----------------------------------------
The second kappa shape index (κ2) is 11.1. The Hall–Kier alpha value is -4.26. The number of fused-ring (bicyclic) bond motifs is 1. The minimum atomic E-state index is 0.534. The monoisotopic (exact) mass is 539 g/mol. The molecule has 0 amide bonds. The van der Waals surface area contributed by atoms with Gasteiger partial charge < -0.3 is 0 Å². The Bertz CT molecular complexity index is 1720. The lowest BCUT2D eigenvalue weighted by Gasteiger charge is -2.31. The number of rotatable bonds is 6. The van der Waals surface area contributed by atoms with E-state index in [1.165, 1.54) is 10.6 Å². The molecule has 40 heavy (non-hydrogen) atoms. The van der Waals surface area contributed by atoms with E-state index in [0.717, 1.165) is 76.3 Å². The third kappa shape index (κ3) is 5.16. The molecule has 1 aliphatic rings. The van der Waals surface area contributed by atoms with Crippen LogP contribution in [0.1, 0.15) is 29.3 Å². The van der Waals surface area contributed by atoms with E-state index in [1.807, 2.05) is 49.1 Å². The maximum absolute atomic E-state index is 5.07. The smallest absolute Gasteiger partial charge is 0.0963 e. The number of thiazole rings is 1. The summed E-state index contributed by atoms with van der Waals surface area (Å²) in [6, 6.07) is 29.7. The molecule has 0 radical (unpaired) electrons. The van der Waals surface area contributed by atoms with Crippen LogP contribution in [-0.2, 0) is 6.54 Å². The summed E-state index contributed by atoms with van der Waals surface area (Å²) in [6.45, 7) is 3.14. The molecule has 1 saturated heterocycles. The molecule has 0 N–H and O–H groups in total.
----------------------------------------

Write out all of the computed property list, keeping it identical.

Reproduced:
The second kappa shape index (κ2) is 11.1. The Hall–Kier alpha value is -4.26. The number of fused-ring (bicyclic) bond motifs is 1. The minimum atomic E-state index is 0.534. The monoisotopic (exact) mass is 539 g/mol. The molecule has 0 amide bonds. The van der Waals surface area contributed by atoms with Gasteiger partial charge < -0.3 is 0 Å². The Bertz CT molecular complexity index is 1720. The lowest BCUT2D eigenvalue weighted by Gasteiger charge is -2.31. The number of rotatable bonds is 6. The van der Waals surface area contributed by atoms with E-state index in [1.165, 1.54) is 10.6 Å². The molecule has 40 heavy (non-hydrogen) atoms. The van der Waals surface area contributed by atoms with E-state index in [0.717, 1.165) is 76.3 Å². The third kappa shape index (κ3) is 5.16. The molecule has 1 aliphatic rings. The van der Waals surface area contributed by atoms with Crippen LogP contribution in [0.1, 0.15) is 29.3 Å². The van der Waals surface area contributed by atoms with E-state index in [1.807, 2.05) is 49.1 Å². The maximum absolute atomic E-state index is 5.07. The smallest absolute Gasteiger partial charge is 0.0963 e. The number of thiazole rings is 1. The summed E-state index contributed by atoms with van der Waals surface area (Å²) in [6, 6.07) is 29.7. The molecule has 0 radical (unpaired) electrons. The van der Waals surface area contributed by atoms with Crippen LogP contribution in [-0.2, 0) is 6.54 Å². The summed E-state index contributed by atoms with van der Waals surface area (Å²) in [6.45, 7) is 3.14. The molecule has 1 saturated heterocycles. The molecule has 0 N–H and O–H groups in total.